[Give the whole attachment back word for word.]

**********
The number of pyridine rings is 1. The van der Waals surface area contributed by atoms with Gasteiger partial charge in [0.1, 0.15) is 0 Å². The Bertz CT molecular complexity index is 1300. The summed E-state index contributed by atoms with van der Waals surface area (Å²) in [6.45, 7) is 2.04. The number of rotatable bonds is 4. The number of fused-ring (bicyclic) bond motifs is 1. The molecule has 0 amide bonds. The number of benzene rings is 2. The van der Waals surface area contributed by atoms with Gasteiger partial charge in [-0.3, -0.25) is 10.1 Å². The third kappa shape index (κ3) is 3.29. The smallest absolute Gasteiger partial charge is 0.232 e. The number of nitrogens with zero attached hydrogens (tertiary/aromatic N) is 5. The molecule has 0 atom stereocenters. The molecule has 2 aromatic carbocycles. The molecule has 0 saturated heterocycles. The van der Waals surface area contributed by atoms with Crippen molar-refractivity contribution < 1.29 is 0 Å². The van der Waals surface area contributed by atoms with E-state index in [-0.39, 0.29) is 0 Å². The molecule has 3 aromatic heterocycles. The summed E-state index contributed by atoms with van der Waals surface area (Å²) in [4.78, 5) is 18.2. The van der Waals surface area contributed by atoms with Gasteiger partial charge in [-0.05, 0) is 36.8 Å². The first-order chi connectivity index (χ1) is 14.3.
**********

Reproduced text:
The number of pyridine rings is 1. The van der Waals surface area contributed by atoms with Gasteiger partial charge in [0.1, 0.15) is 0 Å². The Bertz CT molecular complexity index is 1300. The summed E-state index contributed by atoms with van der Waals surface area (Å²) in [6.45, 7) is 2.04. The number of rotatable bonds is 4. The number of fused-ring (bicyclic) bond motifs is 1. The molecule has 0 amide bonds. The number of benzene rings is 2. The van der Waals surface area contributed by atoms with Gasteiger partial charge in [-0.3, -0.25) is 10.1 Å². The third kappa shape index (κ3) is 3.29. The smallest absolute Gasteiger partial charge is 0.232 e. The number of nitrogens with zero attached hydrogens (tertiary/aromatic N) is 5. The molecule has 0 atom stereocenters. The molecule has 2 aromatic carbocycles. The molecule has 0 saturated heterocycles. The van der Waals surface area contributed by atoms with Crippen molar-refractivity contribution < 1.29 is 0 Å². The van der Waals surface area contributed by atoms with E-state index in [-0.39, 0.29) is 0 Å². The molecule has 3 aromatic heterocycles. The summed E-state index contributed by atoms with van der Waals surface area (Å²) in [4.78, 5) is 18.2. The van der Waals surface area contributed by atoms with Gasteiger partial charge in [-0.05, 0) is 36.8 Å². The first-order chi connectivity index (χ1) is 14.3.